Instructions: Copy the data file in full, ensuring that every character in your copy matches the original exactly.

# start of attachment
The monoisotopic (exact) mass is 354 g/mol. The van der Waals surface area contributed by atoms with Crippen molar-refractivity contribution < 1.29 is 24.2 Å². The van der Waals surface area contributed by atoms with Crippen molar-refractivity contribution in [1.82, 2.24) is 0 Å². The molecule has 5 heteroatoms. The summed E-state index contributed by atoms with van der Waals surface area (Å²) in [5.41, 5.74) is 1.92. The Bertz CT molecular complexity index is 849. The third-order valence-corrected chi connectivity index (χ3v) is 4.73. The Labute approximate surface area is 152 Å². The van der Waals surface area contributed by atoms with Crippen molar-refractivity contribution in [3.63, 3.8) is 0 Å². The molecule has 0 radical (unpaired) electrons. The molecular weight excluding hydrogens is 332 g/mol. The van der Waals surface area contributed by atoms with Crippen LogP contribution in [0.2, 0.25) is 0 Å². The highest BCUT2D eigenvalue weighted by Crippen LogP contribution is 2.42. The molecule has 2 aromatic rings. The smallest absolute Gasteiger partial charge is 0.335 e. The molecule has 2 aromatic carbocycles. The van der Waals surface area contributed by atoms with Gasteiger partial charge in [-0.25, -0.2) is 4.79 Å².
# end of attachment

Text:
The monoisotopic (exact) mass is 354 g/mol. The van der Waals surface area contributed by atoms with Crippen molar-refractivity contribution < 1.29 is 24.2 Å². The van der Waals surface area contributed by atoms with Crippen molar-refractivity contribution in [1.82, 2.24) is 0 Å². The molecule has 5 heteroatoms. The summed E-state index contributed by atoms with van der Waals surface area (Å²) in [5.41, 5.74) is 1.92. The Bertz CT molecular complexity index is 849. The third-order valence-corrected chi connectivity index (χ3v) is 4.73. The Labute approximate surface area is 152 Å². The van der Waals surface area contributed by atoms with Crippen molar-refractivity contribution in [3.63, 3.8) is 0 Å². The molecule has 0 radical (unpaired) electrons. The molecular weight excluding hydrogens is 332 g/mol. The van der Waals surface area contributed by atoms with Crippen LogP contribution in [0.2, 0.25) is 0 Å². The highest BCUT2D eigenvalue weighted by Crippen LogP contribution is 2.42. The molecule has 2 aromatic rings. The smallest absolute Gasteiger partial charge is 0.335 e. The molecule has 2 aromatic carbocycles. The van der Waals surface area contributed by atoms with Gasteiger partial charge in [-0.25, -0.2) is 4.79 Å².